I have nothing against feminism (at least I don’t think I do), but I don’t know if I can avoid fantasies about them. Yes, I think heavy women are more attractive than thin women, but that doesn’t mean I judge women, or any other people for that matter, on appearance alone. I don’t allow my fantasies to get out of hand, or to hurt people. I just keep them to myself. Yes, I have sometimes roleplayed characters who conform to my fantasies, but that’s just fiction. It’s not real, and I’d be an idiot to think it was.

Can I truly be non-objective, even in my fantasies? Are my fantasies really that bad? How is asking the question “Why are there no fat elves in Dungeons and Dragons?” offensive to feminists?

Thank you for hearing me out.

I suspect that there’s more to the other person’s response than merely the question being asked. Just guessing because I haven’t had time to read the thread in question, but a slew of responses along the lines of “hell yeah fatties are sexy” would more likely be the culprit.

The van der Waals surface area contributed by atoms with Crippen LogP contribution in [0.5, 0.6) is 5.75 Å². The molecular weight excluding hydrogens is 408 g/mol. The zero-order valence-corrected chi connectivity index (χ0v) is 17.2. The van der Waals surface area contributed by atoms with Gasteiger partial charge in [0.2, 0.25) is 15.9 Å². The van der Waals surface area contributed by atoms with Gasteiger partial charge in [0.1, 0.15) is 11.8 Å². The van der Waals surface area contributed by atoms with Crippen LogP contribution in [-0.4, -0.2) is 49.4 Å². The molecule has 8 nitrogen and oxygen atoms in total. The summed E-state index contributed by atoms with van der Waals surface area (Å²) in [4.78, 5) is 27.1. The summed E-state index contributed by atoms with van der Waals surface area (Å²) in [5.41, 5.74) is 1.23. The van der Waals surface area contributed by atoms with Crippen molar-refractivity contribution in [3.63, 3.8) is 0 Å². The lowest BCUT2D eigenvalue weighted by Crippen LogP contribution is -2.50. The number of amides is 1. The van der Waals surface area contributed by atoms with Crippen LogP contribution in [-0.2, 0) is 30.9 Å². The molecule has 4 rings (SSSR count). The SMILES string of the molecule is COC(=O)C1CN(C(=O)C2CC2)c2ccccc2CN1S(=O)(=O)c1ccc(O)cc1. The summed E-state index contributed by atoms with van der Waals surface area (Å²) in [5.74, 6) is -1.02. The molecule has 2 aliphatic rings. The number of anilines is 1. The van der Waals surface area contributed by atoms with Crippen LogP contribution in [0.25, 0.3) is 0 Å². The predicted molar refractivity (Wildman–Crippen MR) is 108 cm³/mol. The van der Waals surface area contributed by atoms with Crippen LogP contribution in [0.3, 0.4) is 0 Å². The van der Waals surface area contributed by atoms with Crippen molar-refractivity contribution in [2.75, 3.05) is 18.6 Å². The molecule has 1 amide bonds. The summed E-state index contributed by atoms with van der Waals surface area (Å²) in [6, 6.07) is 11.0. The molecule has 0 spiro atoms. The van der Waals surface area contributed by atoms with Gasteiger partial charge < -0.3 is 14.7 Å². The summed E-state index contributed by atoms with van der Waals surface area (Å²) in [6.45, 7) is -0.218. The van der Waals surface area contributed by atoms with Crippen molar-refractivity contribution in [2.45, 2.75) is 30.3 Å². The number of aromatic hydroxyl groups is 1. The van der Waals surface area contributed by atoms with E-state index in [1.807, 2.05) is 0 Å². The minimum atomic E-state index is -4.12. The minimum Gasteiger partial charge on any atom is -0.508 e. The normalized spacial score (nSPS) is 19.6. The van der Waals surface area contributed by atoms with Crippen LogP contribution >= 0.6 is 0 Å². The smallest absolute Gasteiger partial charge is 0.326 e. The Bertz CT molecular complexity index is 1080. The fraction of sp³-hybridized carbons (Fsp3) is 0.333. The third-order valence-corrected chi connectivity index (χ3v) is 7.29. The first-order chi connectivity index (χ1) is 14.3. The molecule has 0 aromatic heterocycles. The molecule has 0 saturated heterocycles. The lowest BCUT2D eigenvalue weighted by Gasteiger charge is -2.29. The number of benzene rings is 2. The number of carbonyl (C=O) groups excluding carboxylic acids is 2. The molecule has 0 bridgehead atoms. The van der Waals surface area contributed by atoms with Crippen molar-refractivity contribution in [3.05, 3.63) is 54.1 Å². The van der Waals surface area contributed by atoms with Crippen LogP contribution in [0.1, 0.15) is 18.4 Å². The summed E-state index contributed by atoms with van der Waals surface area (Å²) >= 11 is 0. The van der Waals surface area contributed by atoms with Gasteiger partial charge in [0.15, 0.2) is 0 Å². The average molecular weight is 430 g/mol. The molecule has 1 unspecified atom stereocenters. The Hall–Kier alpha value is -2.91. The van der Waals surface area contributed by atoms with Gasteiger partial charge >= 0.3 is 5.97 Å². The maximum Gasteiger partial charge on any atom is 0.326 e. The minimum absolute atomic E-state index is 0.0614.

Can I truly be non-objective, even in my fantasies?

The problem is not so much that fantasies about particular phenotypes ever occur (women fantasise too), but that fantasies and objectifying are often the primary, indeed only, response to a woman entering a scene.

Women fantasising about men are swimming in a culture where every drama tells us about how men have complex reactions to events and their own personal goals that complicate interactions and that force compromises – objectification can only go so far in this cultural milieu. By contrast, men fantasising about women are swimming in a culture that shows women practically only coming to life when a man pays them some attention because he finds them physically attractive, and who either willingly abandon whatever time-filler pursuit they were involved in to support the man’s goals, or who object at first only to see the error of wanting a personal life – they become infatuated by his charismatic questing and then willingly abandon whatever they’ve been doing. Women reduced to puppets of narrative as a matter of course make objectification simple.

Feminists object to lazy writing and characterisation, and to fandom discussions thereof, that reinforce the cultural narrative that women are only there to reflect the objectives of men as an addition to the roster of trophies.

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39 comments on “How is asking the question “Why are there no fat elves in Dungeons and Dragons?” offensive to feminists?